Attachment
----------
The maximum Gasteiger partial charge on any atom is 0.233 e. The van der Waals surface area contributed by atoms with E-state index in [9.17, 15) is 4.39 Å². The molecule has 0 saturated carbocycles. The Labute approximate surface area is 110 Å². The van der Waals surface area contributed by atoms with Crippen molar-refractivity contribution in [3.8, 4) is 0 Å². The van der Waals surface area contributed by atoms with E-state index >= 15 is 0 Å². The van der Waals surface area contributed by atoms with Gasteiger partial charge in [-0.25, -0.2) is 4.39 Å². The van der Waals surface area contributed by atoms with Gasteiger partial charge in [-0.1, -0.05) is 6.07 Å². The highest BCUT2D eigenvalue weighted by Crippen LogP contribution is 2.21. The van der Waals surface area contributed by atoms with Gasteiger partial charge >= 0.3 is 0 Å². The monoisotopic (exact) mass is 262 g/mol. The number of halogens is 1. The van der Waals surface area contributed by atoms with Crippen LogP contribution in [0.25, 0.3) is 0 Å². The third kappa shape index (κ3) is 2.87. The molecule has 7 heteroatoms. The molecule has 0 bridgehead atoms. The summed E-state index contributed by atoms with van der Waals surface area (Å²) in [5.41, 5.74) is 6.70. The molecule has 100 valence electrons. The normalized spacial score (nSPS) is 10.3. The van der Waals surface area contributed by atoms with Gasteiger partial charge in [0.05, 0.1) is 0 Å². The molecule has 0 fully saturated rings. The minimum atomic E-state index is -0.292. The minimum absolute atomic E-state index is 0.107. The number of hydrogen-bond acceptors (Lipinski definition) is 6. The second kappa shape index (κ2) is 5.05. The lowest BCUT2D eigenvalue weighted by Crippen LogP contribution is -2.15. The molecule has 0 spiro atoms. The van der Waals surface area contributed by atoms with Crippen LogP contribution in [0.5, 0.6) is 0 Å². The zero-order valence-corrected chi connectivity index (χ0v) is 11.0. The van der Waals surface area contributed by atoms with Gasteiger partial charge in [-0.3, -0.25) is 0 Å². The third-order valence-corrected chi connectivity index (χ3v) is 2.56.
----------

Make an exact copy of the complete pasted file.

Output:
The maximum Gasteiger partial charge on any atom is 0.233 e. The van der Waals surface area contributed by atoms with E-state index in [9.17, 15) is 4.39 Å². The molecule has 0 saturated carbocycles. The Labute approximate surface area is 110 Å². The van der Waals surface area contributed by atoms with Crippen molar-refractivity contribution in [3.8, 4) is 0 Å². The van der Waals surface area contributed by atoms with E-state index >= 15 is 0 Å². The van der Waals surface area contributed by atoms with Gasteiger partial charge in [-0.25, -0.2) is 4.39 Å². The van der Waals surface area contributed by atoms with Gasteiger partial charge in [-0.1, -0.05) is 6.07 Å². The highest BCUT2D eigenvalue weighted by Crippen LogP contribution is 2.21. The van der Waals surface area contributed by atoms with Gasteiger partial charge >= 0.3 is 0 Å². The monoisotopic (exact) mass is 262 g/mol. The number of halogens is 1. The van der Waals surface area contributed by atoms with Crippen LogP contribution in [0.25, 0.3) is 0 Å². The third kappa shape index (κ3) is 2.87. The molecule has 7 heteroatoms. The molecule has 0 bridgehead atoms. The summed E-state index contributed by atoms with van der Waals surface area (Å²) in [5.41, 5.74) is 6.70. The molecule has 100 valence electrons. The normalized spacial score (nSPS) is 10.3. The van der Waals surface area contributed by atoms with Gasteiger partial charge in [0.05, 0.1) is 0 Å². The molecule has 0 fully saturated rings. The minimum atomic E-state index is -0.292. The minimum absolute atomic E-state index is 0.107. The number of hydrogen-bond acceptors (Lipinski definition) is 6. The second kappa shape index (κ2) is 5.05. The lowest BCUT2D eigenvalue weighted by Crippen LogP contribution is -2.15. The molecule has 0 spiro atoms. The van der Waals surface area contributed by atoms with Crippen LogP contribution in [0.5, 0.6) is 0 Å². The zero-order valence-corrected chi connectivity index (χ0v) is 11.0. The van der Waals surface area contributed by atoms with Gasteiger partial charge in [-0.3, -0.25) is 0 Å². The third-order valence-corrected chi connectivity index (χ3v) is 2.56.